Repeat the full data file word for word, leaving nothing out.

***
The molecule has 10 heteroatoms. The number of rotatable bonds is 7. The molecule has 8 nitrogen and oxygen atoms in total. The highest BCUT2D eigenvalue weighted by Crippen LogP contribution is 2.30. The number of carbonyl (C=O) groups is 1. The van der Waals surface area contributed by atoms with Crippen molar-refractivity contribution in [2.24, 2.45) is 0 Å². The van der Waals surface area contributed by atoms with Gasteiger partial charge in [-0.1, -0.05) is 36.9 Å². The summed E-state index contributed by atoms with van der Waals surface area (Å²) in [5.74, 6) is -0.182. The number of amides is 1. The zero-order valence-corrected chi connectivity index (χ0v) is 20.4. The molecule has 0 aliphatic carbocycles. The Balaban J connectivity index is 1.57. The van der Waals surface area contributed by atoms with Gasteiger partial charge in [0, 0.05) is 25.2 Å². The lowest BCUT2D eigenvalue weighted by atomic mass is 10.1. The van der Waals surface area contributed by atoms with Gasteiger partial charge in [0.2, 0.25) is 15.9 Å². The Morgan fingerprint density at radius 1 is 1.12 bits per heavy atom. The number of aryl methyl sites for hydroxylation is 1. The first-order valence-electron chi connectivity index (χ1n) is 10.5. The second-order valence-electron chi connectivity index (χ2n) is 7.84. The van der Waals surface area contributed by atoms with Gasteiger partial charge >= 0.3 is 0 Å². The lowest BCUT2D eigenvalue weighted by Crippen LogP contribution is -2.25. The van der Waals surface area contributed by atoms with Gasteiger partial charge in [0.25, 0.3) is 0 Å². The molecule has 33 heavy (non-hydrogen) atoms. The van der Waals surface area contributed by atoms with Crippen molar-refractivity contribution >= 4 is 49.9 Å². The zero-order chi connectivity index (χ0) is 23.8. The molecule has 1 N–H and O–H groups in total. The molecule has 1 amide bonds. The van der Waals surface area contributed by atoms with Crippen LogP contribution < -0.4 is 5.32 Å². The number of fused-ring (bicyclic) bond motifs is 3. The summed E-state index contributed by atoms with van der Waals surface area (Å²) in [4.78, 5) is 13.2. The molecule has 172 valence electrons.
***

The molecule has 10 heteroatoms. The number of rotatable bonds is 7. The molecule has 8 nitrogen and oxygen atoms in total. The highest BCUT2D eigenvalue weighted by Crippen LogP contribution is 2.30. The number of carbonyl (C=O) groups is 1. The van der Waals surface area contributed by atoms with Crippen molar-refractivity contribution in [2.24, 2.45) is 0 Å². The van der Waals surface area contributed by atoms with Gasteiger partial charge in [-0.1, -0.05) is 36.9 Å². The summed E-state index contributed by atoms with van der Waals surface area (Å²) in [5.74, 6) is -0.182. The number of amides is 1. The zero-order valence-corrected chi connectivity index (χ0v) is 20.4. The molecule has 0 aliphatic carbocycles. The Balaban J connectivity index is 1.57. The van der Waals surface area contributed by atoms with Gasteiger partial charge in [0, 0.05) is 25.2 Å². The lowest BCUT2D eigenvalue weighted by atomic mass is 10.1. The van der Waals surface area contributed by atoms with Gasteiger partial charge in [0.2, 0.25) is 15.9 Å². The Morgan fingerprint density at radius 1 is 1.12 bits per heavy atom. The number of aryl methyl sites for hydroxylation is 1. The first-order valence-electron chi connectivity index (χ1n) is 10.5. The second-order valence-electron chi connectivity index (χ2n) is 7.84. The van der Waals surface area contributed by atoms with Gasteiger partial charge >= 0.3 is 0 Å². The lowest BCUT2D eigenvalue weighted by Crippen LogP contribution is -2.25. The van der Waals surface area contributed by atoms with Gasteiger partial charge in [0.25, 0.3) is 0 Å². The molecule has 33 heavy (non-hydrogen) atoms. The van der Waals surface area contributed by atoms with Crippen molar-refractivity contribution >= 4 is 49.9 Å². The zero-order chi connectivity index (χ0) is 23.8. The molecule has 1 N–H and O–H groups in total. The molecule has 1 amide bonds. The van der Waals surface area contributed by atoms with Crippen LogP contribution < -0.4 is 5.32 Å². The number of fused-ring (bicyclic) bond motifs is 3. The summed E-state index contributed by atoms with van der Waals surface area (Å²) in [4.78, 5) is 13.2. The molecule has 172 valence electrons.